It was an honour to be asked to participate and to be on that stage, shared with so many great speakers that day, as it felt like a home-from-home homecoming. The place and the people of Indy, not least those of Big Car, have had such an important and inspirational role in my PhD research and since, I was able to give something back to them in this tribute. 

 

 

Cheltenham Literary Festival

Delighted to be asked to join a panel at the Chelthenham Literary Festival, on 11th October, to talk The Archers, with a very esteemed guest alongside! 

Tickets will be on sale in due course, but in the meantime, this to whet your appetite: 

'Charting the ups and downs in the lives of residents of rural Ambridge, The Archers has captured record numbers of listeners for over 60 years. So what is the secret behind its enduring success? Cara Courage, co-founder of The Academic Archers conference, and Tim Bentinck, best known for his role as David Archer in the drama, speak to Paddy O’Connell about the world’s longest-running radio soap and its influence upon our contemporary culture.'

Arts in Place - free for the next 60 days!

In collaboration with Readcube, my Arts in Place book on my research into social practice placemaking and case studies in London, Dublin and Indianpailos, published with Routledge, is available for free download for the next 60 days. 

Its in PDF form and can be downloaded here

 

Academic Archers - book 2

Dr Nicola Headlam and myself are delighted to be working with Emerald to publish the second  Academic Archers book, out in the Autumn. 

Custard, Culverts and Cake: Academics of life in The Archers is the collected volume of papers from the 2017 Academic Archers conference, a sometimes serious and most often wry look at the people of Ambridge, and each chapter satirically peer-reviewed by one of those residents.

The book comes out of the 2017 Academic Archers conference that featured leading scholars in their fields that merged their love of The Archers with their specialist subjects, from aspects of the Helen and Rob story, through to food, geography, social media and faith.

The book blurs the line between The Archers being fictitious and Ambridge being a real place in a county called Borsetshire, deliberately obscuring boundaries between fact and fiction. It gives the reader a fuller understanding of the real life issues covered in the programme, a deeper insight into the residents of Ambridge, and the validation that their hours of listening to The Archers is indeed academic research.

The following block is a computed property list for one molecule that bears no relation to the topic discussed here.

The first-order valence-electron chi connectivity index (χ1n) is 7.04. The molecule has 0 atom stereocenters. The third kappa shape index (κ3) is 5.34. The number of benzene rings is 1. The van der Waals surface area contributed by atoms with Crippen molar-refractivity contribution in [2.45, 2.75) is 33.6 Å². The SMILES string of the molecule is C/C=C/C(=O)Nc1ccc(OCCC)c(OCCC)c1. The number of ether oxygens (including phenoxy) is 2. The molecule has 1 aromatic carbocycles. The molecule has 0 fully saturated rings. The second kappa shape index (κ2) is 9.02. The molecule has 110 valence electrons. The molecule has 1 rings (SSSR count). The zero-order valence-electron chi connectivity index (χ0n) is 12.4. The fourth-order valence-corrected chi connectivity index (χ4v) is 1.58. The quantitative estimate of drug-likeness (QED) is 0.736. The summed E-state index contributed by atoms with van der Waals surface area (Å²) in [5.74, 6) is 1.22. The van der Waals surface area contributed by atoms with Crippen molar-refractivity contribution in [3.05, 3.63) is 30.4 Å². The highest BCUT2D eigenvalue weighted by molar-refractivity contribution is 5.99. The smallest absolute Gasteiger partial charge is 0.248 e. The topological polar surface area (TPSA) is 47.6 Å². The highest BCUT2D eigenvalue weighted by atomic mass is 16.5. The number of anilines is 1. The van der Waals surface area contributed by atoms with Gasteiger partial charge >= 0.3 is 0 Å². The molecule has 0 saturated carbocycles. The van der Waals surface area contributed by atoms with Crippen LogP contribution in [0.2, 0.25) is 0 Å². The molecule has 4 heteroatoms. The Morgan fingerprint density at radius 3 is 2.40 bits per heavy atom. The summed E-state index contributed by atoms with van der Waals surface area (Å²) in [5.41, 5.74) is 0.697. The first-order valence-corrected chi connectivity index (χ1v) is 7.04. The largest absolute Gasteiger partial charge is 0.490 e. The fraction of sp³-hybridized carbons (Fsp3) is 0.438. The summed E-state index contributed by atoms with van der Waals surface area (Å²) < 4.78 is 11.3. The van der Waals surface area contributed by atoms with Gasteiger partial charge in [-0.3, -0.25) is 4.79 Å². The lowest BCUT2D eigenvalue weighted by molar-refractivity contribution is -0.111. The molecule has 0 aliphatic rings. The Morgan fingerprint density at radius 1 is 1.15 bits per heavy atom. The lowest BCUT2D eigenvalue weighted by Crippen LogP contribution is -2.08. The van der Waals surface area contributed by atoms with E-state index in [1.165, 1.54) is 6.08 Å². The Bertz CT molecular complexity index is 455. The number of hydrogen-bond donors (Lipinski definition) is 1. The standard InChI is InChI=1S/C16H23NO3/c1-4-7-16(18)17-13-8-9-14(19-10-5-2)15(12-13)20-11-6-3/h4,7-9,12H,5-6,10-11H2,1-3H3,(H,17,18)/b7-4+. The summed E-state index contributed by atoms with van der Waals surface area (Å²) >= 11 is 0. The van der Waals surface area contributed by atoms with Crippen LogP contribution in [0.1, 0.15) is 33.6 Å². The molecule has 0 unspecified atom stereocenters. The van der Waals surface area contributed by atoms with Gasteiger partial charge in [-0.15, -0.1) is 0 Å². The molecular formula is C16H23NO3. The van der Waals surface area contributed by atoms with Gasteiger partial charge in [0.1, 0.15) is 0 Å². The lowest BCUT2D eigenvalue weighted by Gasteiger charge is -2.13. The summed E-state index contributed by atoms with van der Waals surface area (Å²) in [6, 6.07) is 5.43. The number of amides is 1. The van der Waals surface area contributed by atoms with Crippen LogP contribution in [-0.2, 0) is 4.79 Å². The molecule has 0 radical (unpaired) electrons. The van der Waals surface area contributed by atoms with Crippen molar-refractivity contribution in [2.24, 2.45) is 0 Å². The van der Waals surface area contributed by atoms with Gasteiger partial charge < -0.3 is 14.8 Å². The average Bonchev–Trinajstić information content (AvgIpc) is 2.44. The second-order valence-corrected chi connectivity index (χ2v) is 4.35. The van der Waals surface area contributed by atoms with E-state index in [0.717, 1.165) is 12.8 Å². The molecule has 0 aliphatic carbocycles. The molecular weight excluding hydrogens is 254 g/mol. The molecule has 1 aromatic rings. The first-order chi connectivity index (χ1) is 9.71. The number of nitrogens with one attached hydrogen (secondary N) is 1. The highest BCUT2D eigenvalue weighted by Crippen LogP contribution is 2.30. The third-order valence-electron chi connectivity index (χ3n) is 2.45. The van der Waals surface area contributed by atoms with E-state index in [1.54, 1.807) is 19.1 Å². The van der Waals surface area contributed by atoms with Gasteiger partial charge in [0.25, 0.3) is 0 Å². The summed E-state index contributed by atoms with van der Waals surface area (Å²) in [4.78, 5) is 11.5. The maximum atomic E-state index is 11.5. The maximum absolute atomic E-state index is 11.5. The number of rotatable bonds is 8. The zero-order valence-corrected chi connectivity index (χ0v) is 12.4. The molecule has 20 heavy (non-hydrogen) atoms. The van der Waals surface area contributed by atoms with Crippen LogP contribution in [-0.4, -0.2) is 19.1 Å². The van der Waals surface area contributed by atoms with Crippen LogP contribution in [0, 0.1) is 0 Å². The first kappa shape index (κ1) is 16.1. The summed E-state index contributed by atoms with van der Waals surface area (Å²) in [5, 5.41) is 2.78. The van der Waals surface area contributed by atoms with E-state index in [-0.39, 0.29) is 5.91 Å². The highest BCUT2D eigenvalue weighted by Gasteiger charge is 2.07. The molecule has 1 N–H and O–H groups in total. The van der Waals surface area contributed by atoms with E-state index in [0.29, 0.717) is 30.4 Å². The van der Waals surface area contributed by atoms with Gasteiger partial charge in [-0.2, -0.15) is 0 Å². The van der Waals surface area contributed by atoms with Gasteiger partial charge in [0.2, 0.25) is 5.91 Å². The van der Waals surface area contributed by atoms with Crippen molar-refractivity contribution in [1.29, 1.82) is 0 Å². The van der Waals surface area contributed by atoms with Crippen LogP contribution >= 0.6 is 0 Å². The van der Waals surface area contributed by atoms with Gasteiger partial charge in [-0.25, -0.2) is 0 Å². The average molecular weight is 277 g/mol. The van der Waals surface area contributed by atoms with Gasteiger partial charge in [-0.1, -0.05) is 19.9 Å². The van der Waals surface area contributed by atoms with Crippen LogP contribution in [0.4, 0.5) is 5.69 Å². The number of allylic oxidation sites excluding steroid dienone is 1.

To keep up to date with all things Academic Archers, head over to its website and sign up to its newsletter. 

IJAMCP paper

I have a paper published in Volume 4 of the Irish Journal of Arts Management and Cultural Policy. The paper focuses on my Dublin case study research as part of my PhD, Art Tunnel Smithfield, and is concerned with art practice, process, and new urbanism in Dublin. 

The journal is open access and the paper available to download

 

Abstract

This paper presents research with Art Tunnel Smithfield (ATS), Dublin, positioning it in Dublin-wide placemaking practices, and situating it within the city’s tracts of vacant land and Dublin’s bespoke new urbanism. It focuses on the project as a form of social arts practice, giving examples of arts activities and agencies in the space, and locating the work within placemaking typology as ‘social practice placemaking’ (SPPM). SPPM is conceptualised as an extension of participatory public/new genre public art (Lacy, 2008) to a ‘new situationism’ (Doherty, 2004). This perspective views the co-production of art as constructive of new spatial configurations and emergent relations between users and space. Locating this work in the socio-politics of urban life, SPPM has to be understood as an art form that dematerializes the built object and is concerned with creative and social processes and outcomes.

Creative Placemaking and Beyond book

I am delighted to say that Dr Anita McKeown and I will be publishing a book of papers from our conference sessions at Royal Geographic Society and American Association of Geographers, Creative Placemaking and Beyond. The book will be out Spring 2018, published by Routledge. 

The arts-driven placemaking sector has reached a moment in both maturity and diversity where it demands a critique and deeper understanding of practice. Specifically focusing on notions of creative placemaking (Markusen & Gadwa, 2010) and Social Practice Placemaking (Courage, 2016) towards arts-led resilient practices (McKeown, 2015 ), this book addresses the vital need for theorists to be in dialogue with practitioners to create dynamic feedback loops that inform theory and practice .

This book curates a range of scholars and artist-scholars to present socially practiced, co-produced and citizen-led placemakings as a response to a bottom-up need or desire rather than a top-down imposition, with artists, participants and a range of creatives and other professions form ecologies of practice. If Creative Placemaking is to contribute to places-in-the-making (Silberberg, 2013) and encourage citizen-led agency new conceptual frameworks and practical methodologies will be required, advocating transdisciplinary, resilient processes and new models of theory and practice.  

 

USA book, conference and TEDx tour

I am currently in the US, travelling on a conference, research, book and talks tour. 

Starting in Boston, with a session at American Association of Geographers annual conference, and a session co-chaired with Dr Anita McKeown, Metrics of place: measuring and evaluating placemaking, we were honoured to be joined by Sunil Iyengar, National Endowment for the Arts, and Vinita Goyal.